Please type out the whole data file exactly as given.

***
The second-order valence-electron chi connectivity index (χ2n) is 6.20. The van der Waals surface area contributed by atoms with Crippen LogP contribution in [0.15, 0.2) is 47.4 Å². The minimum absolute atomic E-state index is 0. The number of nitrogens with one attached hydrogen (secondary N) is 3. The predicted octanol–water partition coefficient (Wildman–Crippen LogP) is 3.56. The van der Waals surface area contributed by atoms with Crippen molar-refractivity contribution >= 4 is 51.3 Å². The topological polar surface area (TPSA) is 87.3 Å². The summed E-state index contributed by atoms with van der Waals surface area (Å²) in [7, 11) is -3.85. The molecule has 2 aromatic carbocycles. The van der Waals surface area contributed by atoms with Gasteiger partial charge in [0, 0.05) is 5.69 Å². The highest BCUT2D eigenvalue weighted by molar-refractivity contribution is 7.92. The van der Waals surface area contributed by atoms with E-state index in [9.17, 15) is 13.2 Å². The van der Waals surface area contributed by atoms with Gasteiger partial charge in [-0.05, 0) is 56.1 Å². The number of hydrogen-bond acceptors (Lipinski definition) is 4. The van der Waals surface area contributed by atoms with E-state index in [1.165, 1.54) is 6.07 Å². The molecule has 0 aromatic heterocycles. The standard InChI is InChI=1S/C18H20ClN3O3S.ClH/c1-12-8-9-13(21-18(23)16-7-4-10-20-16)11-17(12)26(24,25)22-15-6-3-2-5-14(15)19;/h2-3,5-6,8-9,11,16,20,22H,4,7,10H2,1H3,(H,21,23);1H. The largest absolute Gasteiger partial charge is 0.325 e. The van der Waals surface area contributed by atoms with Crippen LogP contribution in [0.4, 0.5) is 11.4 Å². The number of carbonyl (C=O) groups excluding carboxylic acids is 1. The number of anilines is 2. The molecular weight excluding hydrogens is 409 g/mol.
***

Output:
The second-order valence-electron chi connectivity index (χ2n) is 6.20. The van der Waals surface area contributed by atoms with Crippen LogP contribution in [0.15, 0.2) is 47.4 Å². The minimum absolute atomic E-state index is 0. The number of nitrogens with one attached hydrogen (secondary N) is 3. The predicted octanol–water partition coefficient (Wildman–Crippen LogP) is 3.56. The van der Waals surface area contributed by atoms with Crippen molar-refractivity contribution >= 4 is 51.3 Å². The topological polar surface area (TPSA) is 87.3 Å². The summed E-state index contributed by atoms with van der Waals surface area (Å²) in [7, 11) is -3.85. The molecule has 2 aromatic carbocycles. The van der Waals surface area contributed by atoms with Gasteiger partial charge in [0, 0.05) is 5.69 Å². The highest BCUT2D eigenvalue weighted by molar-refractivity contribution is 7.92. The van der Waals surface area contributed by atoms with E-state index in [9.17, 15) is 13.2 Å². The van der Waals surface area contributed by atoms with Gasteiger partial charge in [-0.05, 0) is 56.1 Å². The number of hydrogen-bond acceptors (Lipinski definition) is 4. The van der Waals surface area contributed by atoms with E-state index in [1.165, 1.54) is 6.07 Å². The molecule has 0 aromatic heterocycles. The standard InChI is InChI=1S/C18H20ClN3O3S.ClH/c1-12-8-9-13(21-18(23)16-7-4-10-20-16)11-17(12)26(24,25)22-15-6-3-2-5-14(15)19;/h2-3,5-6,8-9,11,16,20,22H,4,7,10H2,1H3,(H,21,23);1H. The largest absolute Gasteiger partial charge is 0.325 e. The van der Waals surface area contributed by atoms with Crippen LogP contribution in [0.4, 0.5) is 11.4 Å². The number of carbonyl (C=O) groups excluding carboxylic acids is 1. The number of anilines is 2. The molecular weight excluding hydrogens is 409 g/mol.